Thursday, May 28, 2009

Delaware Symphony freebie

A free sample of the Delaware Symphony Orchestra's next season is available on CD, just by asking.

The "Listen Local" CD previews the DSO and its guest artists in the repertoire of the 2009-2010 classical series. Conductor David Amado also recorded a friendly and informative conversation with host Mark Mobley about the musical juxtapositions in each concert. They talk about lesser-known works of Mozart, Beethoven and Stravinsky to ever-popular Grieg, Dvorak, Samuel Barber, Aaron Copland and Kurt Weill.

Mark Mobley is the DSO's director of community engagement and frequent narrator. E-mail him at to request a copy of the audio guide.

A complete brochure also lists the coming children's and pops concerts at the Grand Opera House in Wilmington, plus the champagne chamber series at the Hotel du Pont Gold Ballroom.

The Delaware Symphony Orchestra opens Sept. 25 and 26 with a piano showcase contrasting Gershwin, Ravel and Rachmaninov. The preview CD even has an excerpt of Rachmaninov himself playing his concerto.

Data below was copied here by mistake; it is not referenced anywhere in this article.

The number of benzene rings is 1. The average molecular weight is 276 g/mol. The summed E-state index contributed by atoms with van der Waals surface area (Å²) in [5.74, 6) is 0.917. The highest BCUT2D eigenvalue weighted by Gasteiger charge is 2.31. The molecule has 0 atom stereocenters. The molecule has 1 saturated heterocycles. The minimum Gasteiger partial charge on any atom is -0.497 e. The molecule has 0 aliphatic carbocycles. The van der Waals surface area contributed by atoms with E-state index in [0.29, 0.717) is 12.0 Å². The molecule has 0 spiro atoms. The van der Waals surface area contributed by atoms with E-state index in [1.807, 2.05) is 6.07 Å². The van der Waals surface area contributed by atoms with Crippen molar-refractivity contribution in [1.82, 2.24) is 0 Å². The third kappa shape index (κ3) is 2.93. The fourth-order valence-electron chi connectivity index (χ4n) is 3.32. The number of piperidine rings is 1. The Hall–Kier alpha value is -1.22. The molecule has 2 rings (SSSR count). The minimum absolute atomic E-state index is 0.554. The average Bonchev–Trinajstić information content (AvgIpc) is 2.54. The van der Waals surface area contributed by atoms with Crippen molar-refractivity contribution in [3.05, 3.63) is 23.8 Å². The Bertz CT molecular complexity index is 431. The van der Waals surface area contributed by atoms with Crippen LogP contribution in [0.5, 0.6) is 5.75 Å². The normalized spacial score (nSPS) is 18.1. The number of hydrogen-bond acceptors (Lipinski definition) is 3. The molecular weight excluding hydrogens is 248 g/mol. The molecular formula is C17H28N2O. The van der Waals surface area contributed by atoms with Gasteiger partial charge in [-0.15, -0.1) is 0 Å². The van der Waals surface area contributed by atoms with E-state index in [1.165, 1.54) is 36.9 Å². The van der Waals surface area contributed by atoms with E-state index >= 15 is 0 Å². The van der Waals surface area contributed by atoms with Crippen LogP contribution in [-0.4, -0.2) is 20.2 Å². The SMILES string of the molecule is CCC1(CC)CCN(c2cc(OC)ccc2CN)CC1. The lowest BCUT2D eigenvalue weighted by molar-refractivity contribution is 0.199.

New Ark Chorale sings in the dark

The sixth “American Tapestry” concert of the New Ark Chorale was played without light. The power at the Newark church cut out ten minutes after the singing began and no one – including Music Director Michael Larkin, the singers, or the pianist missed a lick. The song was How Can I Keep From Singing?

Pianist Wendy McNally played on in fading light and missed not a note as enthusiastic volunteers waved bright flashlights onto her music. Her playing was excellent the entire time. If your eyes had been closed you would not have known anything was amiss.

Kevin Muccheti, a high school senior, won the New Ark Chorale scholarship and played Chopin’s Polonaise Opus 26, No. 1 in the dark as well – to great applause. The New Ark Chorale presented him with a check for $2,500 toward his music education studies.